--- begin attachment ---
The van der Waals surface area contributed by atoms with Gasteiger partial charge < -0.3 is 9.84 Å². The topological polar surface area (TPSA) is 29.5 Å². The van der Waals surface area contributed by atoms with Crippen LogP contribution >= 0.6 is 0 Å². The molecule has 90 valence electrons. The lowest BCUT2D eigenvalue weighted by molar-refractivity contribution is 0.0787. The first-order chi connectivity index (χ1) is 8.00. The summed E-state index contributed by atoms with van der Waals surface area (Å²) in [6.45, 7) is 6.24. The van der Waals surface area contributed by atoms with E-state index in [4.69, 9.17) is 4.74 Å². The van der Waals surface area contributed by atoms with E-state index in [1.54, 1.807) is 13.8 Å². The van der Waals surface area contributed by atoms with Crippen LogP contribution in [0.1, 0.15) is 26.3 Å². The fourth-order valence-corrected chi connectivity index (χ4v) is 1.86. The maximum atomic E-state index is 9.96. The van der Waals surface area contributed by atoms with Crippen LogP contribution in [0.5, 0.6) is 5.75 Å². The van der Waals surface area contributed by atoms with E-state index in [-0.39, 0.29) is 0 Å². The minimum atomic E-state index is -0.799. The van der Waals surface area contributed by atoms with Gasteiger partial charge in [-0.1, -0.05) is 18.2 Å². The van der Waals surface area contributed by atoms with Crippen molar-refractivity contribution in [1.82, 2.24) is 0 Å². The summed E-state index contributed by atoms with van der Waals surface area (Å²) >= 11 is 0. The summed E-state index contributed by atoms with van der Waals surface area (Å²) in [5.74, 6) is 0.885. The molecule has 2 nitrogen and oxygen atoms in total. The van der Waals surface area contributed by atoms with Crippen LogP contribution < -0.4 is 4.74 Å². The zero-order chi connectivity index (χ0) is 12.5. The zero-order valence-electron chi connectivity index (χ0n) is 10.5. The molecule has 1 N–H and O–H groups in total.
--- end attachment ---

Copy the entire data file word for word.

The van der Waals surface area contributed by atoms with Gasteiger partial charge < -0.3 is 9.84 Å². The topological polar surface area (TPSA) is 29.5 Å². The van der Waals surface area contributed by atoms with Crippen LogP contribution >= 0.6 is 0 Å². The molecule has 90 valence electrons. The lowest BCUT2D eigenvalue weighted by molar-refractivity contribution is 0.0787. The first-order chi connectivity index (χ1) is 8.00. The summed E-state index contributed by atoms with van der Waals surface area (Å²) in [6.45, 7) is 6.24. The van der Waals surface area contributed by atoms with E-state index in [4.69, 9.17) is 4.74 Å². The van der Waals surface area contributed by atoms with E-state index in [1.54, 1.807) is 13.8 Å². The van der Waals surface area contributed by atoms with Crippen LogP contribution in [0.1, 0.15) is 26.3 Å². The fourth-order valence-corrected chi connectivity index (χ4v) is 1.86. The maximum atomic E-state index is 9.96. The van der Waals surface area contributed by atoms with Crippen LogP contribution in [0.5, 0.6) is 5.75 Å². The van der Waals surface area contributed by atoms with E-state index in [-0.39, 0.29) is 0 Å². The minimum atomic E-state index is -0.799. The van der Waals surface area contributed by atoms with Gasteiger partial charge in [-0.1, -0.05) is 18.2 Å². The van der Waals surface area contributed by atoms with Crippen molar-refractivity contribution in [1.82, 2.24) is 0 Å². The summed E-state index contributed by atoms with van der Waals surface area (Å²) >= 11 is 0. The summed E-state index contributed by atoms with van der Waals surface area (Å²) in [5.74, 6) is 0.885. The molecule has 2 nitrogen and oxygen atoms in total. The van der Waals surface area contributed by atoms with Crippen LogP contribution < -0.4 is 4.74 Å². The zero-order chi connectivity index (χ0) is 12.5. The zero-order valence-electron chi connectivity index (χ0n) is 10.5. The molecule has 1 N–H and O–H groups in total.